AFI Rank: #94
Year Released: 1990
Director: Martin Scorsese
Actors: Robert De Niro, Ray Liotta, Joe Pesce

Interestingly, I rewatched Goodfellas, #94 on the AFI top 100, right after rewatching A Clockwork Orange, #46 on the AFI top 100. Both are about an enthusiasm for violence. Both tie music into what is going on with the plot. Watching them back to back, even accepting how "groundbreaking" A Clockwork Orange is with its alternate universe and its invented language, I still think Goodfellas should rank far higher than it. The acting, the plot, and the insight in Goodfellas is simply phenomenal.

First, we start with the actors. In A Clockwork Orange there is Malcolm McDowell, and while he's good, I'm not sure one person alone can stand up to Robert De Niro, Lorraine Bracco, Ray Liotta, Joe Pesci, and the many other fantastic actors that are everywhere you turn in Goodfellas. Every single person is simply amazing. Even the "bit parts" like Michael Imperioli's "Spider" character get you interested. You are watching the very best of the best.

And what they are playing is a real life story. This isn't an invention or fantasy. This really happened. These characters, their intrigues, their lies and deceptions and lust for violence, all of this was real. The men joking around with the mistress while the wife went to the family functions, the assumption that violence could happen at any time, this was the life they lived in.

The music here is simply phenomenal. It sets you into the timeframe, and you can literally watch as the years unroll. It's not just the music, it's the hair styles, the cars, the decor of the rooms, everything. You can feel yourself reliving the decades and the feelings that they brought.

The characters evolve over time. They rebel and feel angst and come to accept and then embrace what is happening around them.

It's interesting because there's the same lust for violence here as in A Clockwork Orange. The characters enjoy pummeling another person. When Lorraine's character is roughed up by a neighborhood slick-guy, and Ray goes in to teach him a lesson, Ray *wants* to beat him up and put him in his place. When Joe feels disrespected in the bar, he wants to beat the guy into a bloody pulp, and he does. The violence is a normal, natural part of life.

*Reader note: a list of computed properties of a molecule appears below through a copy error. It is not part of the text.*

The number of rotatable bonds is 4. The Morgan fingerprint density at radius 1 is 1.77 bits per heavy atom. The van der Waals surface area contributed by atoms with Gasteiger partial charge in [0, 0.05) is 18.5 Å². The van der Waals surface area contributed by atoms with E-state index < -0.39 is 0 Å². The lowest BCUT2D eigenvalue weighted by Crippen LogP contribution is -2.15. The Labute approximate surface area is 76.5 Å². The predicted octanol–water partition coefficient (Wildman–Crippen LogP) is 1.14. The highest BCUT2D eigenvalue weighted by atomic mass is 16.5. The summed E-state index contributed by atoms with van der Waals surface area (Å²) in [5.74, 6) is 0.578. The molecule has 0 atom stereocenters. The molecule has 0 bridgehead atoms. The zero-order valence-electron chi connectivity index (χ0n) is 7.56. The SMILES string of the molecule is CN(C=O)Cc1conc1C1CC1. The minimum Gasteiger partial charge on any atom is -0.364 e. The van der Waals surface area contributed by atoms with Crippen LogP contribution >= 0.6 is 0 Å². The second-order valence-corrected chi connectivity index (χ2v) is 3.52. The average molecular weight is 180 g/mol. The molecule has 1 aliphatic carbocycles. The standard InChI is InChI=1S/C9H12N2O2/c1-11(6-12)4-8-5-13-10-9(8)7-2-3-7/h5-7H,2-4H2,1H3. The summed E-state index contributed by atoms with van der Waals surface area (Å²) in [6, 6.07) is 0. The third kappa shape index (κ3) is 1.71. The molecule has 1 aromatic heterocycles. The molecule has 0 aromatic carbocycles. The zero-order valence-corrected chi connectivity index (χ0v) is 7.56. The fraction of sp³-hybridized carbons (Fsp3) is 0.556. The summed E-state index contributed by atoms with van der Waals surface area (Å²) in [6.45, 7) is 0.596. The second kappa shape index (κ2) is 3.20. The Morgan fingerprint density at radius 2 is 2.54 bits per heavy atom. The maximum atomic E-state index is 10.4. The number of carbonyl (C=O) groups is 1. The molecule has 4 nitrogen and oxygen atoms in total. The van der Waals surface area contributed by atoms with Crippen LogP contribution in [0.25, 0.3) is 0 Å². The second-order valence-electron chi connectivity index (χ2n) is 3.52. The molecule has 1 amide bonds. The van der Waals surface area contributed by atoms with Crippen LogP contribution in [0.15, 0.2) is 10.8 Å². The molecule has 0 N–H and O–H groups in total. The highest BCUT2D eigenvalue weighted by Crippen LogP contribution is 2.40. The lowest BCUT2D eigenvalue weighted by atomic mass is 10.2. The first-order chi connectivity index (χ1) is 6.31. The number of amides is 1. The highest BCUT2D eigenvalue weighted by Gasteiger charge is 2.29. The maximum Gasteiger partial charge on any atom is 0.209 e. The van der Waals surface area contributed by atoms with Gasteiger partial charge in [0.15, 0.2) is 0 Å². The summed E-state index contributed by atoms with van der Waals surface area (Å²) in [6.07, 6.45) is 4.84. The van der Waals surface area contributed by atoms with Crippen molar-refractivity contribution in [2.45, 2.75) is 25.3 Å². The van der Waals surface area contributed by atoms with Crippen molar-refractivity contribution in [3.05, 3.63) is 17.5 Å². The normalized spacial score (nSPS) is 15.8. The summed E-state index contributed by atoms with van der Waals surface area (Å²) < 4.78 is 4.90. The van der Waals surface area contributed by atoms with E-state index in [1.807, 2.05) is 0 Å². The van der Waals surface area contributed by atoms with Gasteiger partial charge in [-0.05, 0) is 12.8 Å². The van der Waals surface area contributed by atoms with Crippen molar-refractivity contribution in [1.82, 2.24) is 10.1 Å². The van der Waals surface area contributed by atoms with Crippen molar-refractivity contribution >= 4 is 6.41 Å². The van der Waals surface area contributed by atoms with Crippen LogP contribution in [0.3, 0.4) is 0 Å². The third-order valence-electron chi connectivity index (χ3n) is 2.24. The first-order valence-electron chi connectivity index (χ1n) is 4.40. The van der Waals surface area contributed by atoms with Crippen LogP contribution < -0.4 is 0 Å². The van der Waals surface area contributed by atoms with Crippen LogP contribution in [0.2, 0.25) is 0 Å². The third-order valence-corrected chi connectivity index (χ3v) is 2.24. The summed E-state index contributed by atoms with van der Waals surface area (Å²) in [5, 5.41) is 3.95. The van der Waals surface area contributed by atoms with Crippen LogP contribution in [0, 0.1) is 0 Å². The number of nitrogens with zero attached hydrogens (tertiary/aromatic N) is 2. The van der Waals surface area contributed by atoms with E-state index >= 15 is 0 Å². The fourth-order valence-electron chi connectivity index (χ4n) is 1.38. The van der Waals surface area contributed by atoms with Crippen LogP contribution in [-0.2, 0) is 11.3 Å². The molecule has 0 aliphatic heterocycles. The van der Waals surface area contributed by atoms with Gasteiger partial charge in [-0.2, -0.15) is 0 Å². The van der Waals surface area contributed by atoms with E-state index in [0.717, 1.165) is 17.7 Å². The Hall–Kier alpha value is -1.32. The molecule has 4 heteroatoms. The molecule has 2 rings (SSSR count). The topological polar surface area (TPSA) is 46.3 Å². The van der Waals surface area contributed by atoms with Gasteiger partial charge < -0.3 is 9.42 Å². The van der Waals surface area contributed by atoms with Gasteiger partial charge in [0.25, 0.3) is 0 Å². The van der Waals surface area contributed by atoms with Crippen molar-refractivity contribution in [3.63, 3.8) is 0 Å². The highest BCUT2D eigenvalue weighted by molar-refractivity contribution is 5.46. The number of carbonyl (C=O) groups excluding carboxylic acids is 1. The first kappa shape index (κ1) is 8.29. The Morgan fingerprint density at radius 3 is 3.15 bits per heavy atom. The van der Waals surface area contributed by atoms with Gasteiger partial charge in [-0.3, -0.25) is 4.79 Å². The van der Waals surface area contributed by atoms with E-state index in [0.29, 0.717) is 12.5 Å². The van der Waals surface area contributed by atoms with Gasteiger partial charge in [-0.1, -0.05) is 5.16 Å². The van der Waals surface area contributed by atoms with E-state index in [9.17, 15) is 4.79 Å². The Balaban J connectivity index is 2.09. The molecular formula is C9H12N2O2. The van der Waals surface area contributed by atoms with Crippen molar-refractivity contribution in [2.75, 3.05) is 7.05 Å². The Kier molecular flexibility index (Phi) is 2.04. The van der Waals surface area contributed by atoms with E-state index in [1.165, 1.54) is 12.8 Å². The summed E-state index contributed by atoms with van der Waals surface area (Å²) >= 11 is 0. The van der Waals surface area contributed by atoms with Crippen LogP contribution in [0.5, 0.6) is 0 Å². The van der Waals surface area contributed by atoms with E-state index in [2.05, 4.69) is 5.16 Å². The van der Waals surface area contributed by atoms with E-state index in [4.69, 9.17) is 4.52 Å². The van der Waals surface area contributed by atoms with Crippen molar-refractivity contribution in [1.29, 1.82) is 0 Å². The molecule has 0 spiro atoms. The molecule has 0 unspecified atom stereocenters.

The women, unfortunately, hold the same be-used-and-often role in this movie as well. Women are there to be wives, kicking out kids and attending functions, or as mistresses, proving sex. In both cases they are supposed to be good natured, appreciate their part, and not attempt to change anything. A woman who complains at all about the small portion of life she's allowed can be beaten or worse.

Still, I do at least give Goodfellas credit for giving part of the story through Lorraine's eyes. We see how hard it was for her, as the wife, to know there was a mistress around, that she "lost" her husband for days a week into that woman's arms, and that there was nothing she could do about it. She couldn't divorce, she couldn't complain. She just had to take it. The only other women she could ever talk with were other mob wives in the exact same situation. All the advice she got was "at least he's not in jail".

However, in terms of the Bechdel test, it fails. The women rarely talk with each other, and when they do, it's about their men.

A powerful look into a very real segment of society - and as much as it glamorizes how nice it was at times to be in a mob environment, it also shows the darker underside of it. While it might be fun while it lasted, it didn't necessarily last long.

A great, powerful, well acted film. Well worth watching.

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AFI Top 100 Film Listing
Male vs Female Actors in the AFI Top 100
The Bechdel Test in the AFI Top 100